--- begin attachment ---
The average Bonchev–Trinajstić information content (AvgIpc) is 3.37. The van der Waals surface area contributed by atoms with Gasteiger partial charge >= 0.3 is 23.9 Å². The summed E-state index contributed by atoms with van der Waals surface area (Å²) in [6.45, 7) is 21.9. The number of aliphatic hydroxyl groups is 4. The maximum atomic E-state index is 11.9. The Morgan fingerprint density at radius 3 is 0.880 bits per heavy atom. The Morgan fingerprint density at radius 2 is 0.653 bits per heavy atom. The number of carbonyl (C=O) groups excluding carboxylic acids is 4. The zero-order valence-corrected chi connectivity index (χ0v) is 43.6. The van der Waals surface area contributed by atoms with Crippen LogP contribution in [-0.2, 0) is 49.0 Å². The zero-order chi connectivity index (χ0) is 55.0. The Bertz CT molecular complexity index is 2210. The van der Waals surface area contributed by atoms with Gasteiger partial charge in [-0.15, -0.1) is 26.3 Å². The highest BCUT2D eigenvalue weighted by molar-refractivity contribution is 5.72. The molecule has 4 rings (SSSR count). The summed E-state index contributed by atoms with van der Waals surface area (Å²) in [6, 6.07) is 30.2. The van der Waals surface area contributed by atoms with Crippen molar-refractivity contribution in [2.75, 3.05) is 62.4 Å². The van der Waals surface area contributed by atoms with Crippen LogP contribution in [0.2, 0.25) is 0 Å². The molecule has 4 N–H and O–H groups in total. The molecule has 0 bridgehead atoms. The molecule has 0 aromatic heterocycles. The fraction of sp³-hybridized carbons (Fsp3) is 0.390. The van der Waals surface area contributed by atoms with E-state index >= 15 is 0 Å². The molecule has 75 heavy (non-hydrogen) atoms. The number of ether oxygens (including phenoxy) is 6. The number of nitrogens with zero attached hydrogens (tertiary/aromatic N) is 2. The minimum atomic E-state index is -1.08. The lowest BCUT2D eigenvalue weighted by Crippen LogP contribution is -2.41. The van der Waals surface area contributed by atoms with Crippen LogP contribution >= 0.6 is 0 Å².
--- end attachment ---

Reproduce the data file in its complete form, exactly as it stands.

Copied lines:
The average Bonchev–Trinajstić information content (AvgIpc) is 3.37. The van der Waals surface area contributed by atoms with Gasteiger partial charge >= 0.3 is 23.9 Å². The summed E-state index contributed by atoms with van der Waals surface area (Å²) in [6.45, 7) is 21.9. The number of aliphatic hydroxyl groups is 4. The maximum atomic E-state index is 11.9. The Morgan fingerprint density at radius 3 is 0.880 bits per heavy atom. The Morgan fingerprint density at radius 2 is 0.653 bits per heavy atom. The number of carbonyl (C=O) groups excluding carboxylic acids is 4. The zero-order valence-corrected chi connectivity index (χ0v) is 43.6. The van der Waals surface area contributed by atoms with Crippen LogP contribution in [-0.2, 0) is 49.0 Å². The zero-order chi connectivity index (χ0) is 55.0. The Bertz CT molecular complexity index is 2210. The van der Waals surface area contributed by atoms with Gasteiger partial charge in [-0.15, -0.1) is 26.3 Å². The highest BCUT2D eigenvalue weighted by molar-refractivity contribution is 5.72. The molecule has 4 rings (SSSR count). The summed E-state index contributed by atoms with van der Waals surface area (Å²) in [6, 6.07) is 30.2. The van der Waals surface area contributed by atoms with Crippen molar-refractivity contribution in [2.75, 3.05) is 62.4 Å². The van der Waals surface area contributed by atoms with Crippen LogP contribution in [0.2, 0.25) is 0 Å². The molecule has 4 N–H and O–H groups in total. The molecule has 0 bridgehead atoms. The molecule has 0 aromatic heterocycles. The fraction of sp³-hybridized carbons (Fsp3) is 0.390. The van der Waals surface area contributed by atoms with E-state index >= 15 is 0 Å². The molecule has 75 heavy (non-hydrogen) atoms. The number of ether oxygens (including phenoxy) is 6. The number of nitrogens with zero attached hydrogens (tertiary/aromatic N) is 2. The minimum atomic E-state index is -1.08. The lowest BCUT2D eigenvalue weighted by Crippen LogP contribution is -2.41. The van der Waals surface area contributed by atoms with Crippen LogP contribution >= 0.6 is 0 Å².